Picking the Detroit Tigers to win the AL Central.

I have had people, including my own relatives, question both my sanity and my sobriety. I was also called “Booji-Boy with a fork”, which may or may not be a compliment, I’m not sure. Look it up, and you tell me.

In response to these responses, let me respond, while I can, with the current standings in the AL Central:

1. Detroit (2-0)
2. Cleveland (2-1)
3. Minnesota (1-1)
4. Chicago (1-2)
5. Kansas City (0-2)

Do I need to tell you that this is the exact order I predicted for the AL Central standings? Yes, I do. This is the exact order I predicted for the AL Central standings.

So there. :P Phhhhhhhhhhhhhhhhhfffffffffffffffffffft!!!!!

Milton Bradley’s Coming Out Party
by Ken Arneson
2006-04-05 23:50

Milton Bradley scored the winning in run in Tuesday’s game, but Marco Scutaro got to wear the hero’s crown. In Wednesday’s 9-4 win over the Yankees, Bradley got to keep the crown himself.

Bradley drove in the A’s first two runs with a bases loaded single, cutting a 4-0 Yankee lead in half. The next inning, Bradley drove in the tying run with a bases loaded walk. And then in the eighth, with the score still tied, Bradley showed off both his power and his speed. He hit a ball off the center field wall, and motored all the way around for a leadoff triple. He scored the winning run one batter later, as Robinson Cano couldn’t handle Jay Payton’s grounder with the infield in.

A little bit of patience, a little bit of contact, a little bit of power, and a little bit of speed. It’s characteristic of Milton Bradley and, if it’s not too soon to start trying to characterize a team, it’s characteristic of the 2006 A’s as a whole. Nobody really stands out with eye-popping superstar talent, but everyone is above average. With all the talk of where the A’s new home will be, and what they would be called, perhaps the most appropriate name would be the “Lake Wobegon A’s“.

It struck me today watching several runners go from first to third that, wow, the A’s actually have some pretty good team speed. Of all the hitters on the 25-man roster, only Frank Thomas and Dan Johnson are slow. Pretty much everyone else on the A’s has above-average speed. As a longtime A’s fan, that feels so weird to say. In the past, for every Rickey Henderson, there were seemingly two Mark McGwires.

The A’s really only made one mistake all night, when Dan Haren hung a slider, and Gary Sheffield did what Gary Sheffield does with hanging sliders. The rest of the night, the A’s pitched great, and played perfect defense.

I suspect this might be the A’s M.O. this year. Playing against the A’s will be like playing a master baseline player in tennis: they’ll just keep putting the ball back in your court, time and time again, steadily, steadily, steadily, until you finally make a mistake, and you lose.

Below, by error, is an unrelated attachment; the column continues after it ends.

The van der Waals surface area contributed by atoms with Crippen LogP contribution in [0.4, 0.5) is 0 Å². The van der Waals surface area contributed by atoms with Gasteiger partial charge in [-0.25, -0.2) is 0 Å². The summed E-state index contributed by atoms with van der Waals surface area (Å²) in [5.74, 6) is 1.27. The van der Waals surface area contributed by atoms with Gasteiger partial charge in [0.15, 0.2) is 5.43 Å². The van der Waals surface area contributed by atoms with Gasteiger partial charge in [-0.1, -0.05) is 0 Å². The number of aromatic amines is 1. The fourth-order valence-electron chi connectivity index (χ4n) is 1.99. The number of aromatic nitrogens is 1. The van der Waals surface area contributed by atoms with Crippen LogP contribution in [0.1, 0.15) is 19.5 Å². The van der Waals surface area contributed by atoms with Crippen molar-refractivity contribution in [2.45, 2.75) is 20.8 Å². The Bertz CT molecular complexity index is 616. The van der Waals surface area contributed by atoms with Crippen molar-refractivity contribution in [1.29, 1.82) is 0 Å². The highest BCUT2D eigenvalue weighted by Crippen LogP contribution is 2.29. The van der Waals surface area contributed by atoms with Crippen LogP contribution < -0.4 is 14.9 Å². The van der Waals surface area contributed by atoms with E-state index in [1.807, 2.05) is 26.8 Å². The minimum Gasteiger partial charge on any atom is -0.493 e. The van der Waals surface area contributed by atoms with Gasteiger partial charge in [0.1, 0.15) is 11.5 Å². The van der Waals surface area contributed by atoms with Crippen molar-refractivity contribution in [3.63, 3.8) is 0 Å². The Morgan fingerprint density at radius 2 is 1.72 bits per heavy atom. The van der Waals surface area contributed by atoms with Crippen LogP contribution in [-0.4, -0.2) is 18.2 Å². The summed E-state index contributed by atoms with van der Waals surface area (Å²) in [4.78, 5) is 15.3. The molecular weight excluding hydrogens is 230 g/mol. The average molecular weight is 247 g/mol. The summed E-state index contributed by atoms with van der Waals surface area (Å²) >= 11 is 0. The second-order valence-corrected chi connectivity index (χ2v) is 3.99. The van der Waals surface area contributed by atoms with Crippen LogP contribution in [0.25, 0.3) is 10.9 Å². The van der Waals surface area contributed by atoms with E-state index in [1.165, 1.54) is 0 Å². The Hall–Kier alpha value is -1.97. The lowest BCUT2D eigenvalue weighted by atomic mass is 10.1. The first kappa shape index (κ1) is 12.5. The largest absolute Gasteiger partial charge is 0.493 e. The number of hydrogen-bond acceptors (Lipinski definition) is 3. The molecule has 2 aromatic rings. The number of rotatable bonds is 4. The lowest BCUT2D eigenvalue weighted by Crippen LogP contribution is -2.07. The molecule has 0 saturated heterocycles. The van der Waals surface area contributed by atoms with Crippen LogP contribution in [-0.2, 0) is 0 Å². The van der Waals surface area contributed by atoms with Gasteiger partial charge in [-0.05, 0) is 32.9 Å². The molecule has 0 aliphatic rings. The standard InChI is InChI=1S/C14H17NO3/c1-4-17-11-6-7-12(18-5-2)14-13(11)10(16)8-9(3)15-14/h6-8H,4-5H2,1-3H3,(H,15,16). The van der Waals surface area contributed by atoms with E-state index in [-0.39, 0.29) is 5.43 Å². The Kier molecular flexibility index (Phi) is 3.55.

Each A’s game becomes a bet with the other team: I bet you can’t play as long as we can without making a costly pitching or defensive mistake. And whatever kind of mistake you make, we have enough power, or speed, or contact skills, or patience to take advantage of it.

On Wednesday, that’s exactly what happened. Derek Jeter booted a grounder that kick-started the A’s first rally. Bradley received the RBI free pass, scored on the error by Cano, and tripled when Johnny Damon couldn’t run down his centerfield blast in the eighth. And then to finish it off, a fastball down the middle to Frank Thomas. Bases-clearing double, game over.

Now That’s More Like It
by Ken Arneson
2006-04-04 22:49

So my wife finally gets off the phone after a 45-minute conversation. She walks into the living room, sees that it’s 3-3 in the bottom of the ninth. Conversation goes like this:

Wife: So how come Mariano Rivera isn’t in the game?

Me: They’re saving him for a save situation, I guess.

Wife: When? Tomorrow?

So Ken Macha and my wife outmanaged Joe Torre, and the A’s won their first game of year, 4-3.

With both Rich Harden and Mike Mussina pitching fairly well, this game seemed from early on like it was going to be a battle of bullpen attrition, and the first team to run out of good relievers was going to lose. When Rich Harden ran out of gas and pitches after 5 2/3 innings, I figured the Yankees had a huge advantage.

Not only had they just taken the lead, but Mike Mussina still had another couple of innings left in his tank. The A’s had to burn Justin Duchscherer just to get through the seventh, and although the A’s tied the game when Eric Chavez homered off Mussina, the Yankees still had a two-inning lead in the attrition battle.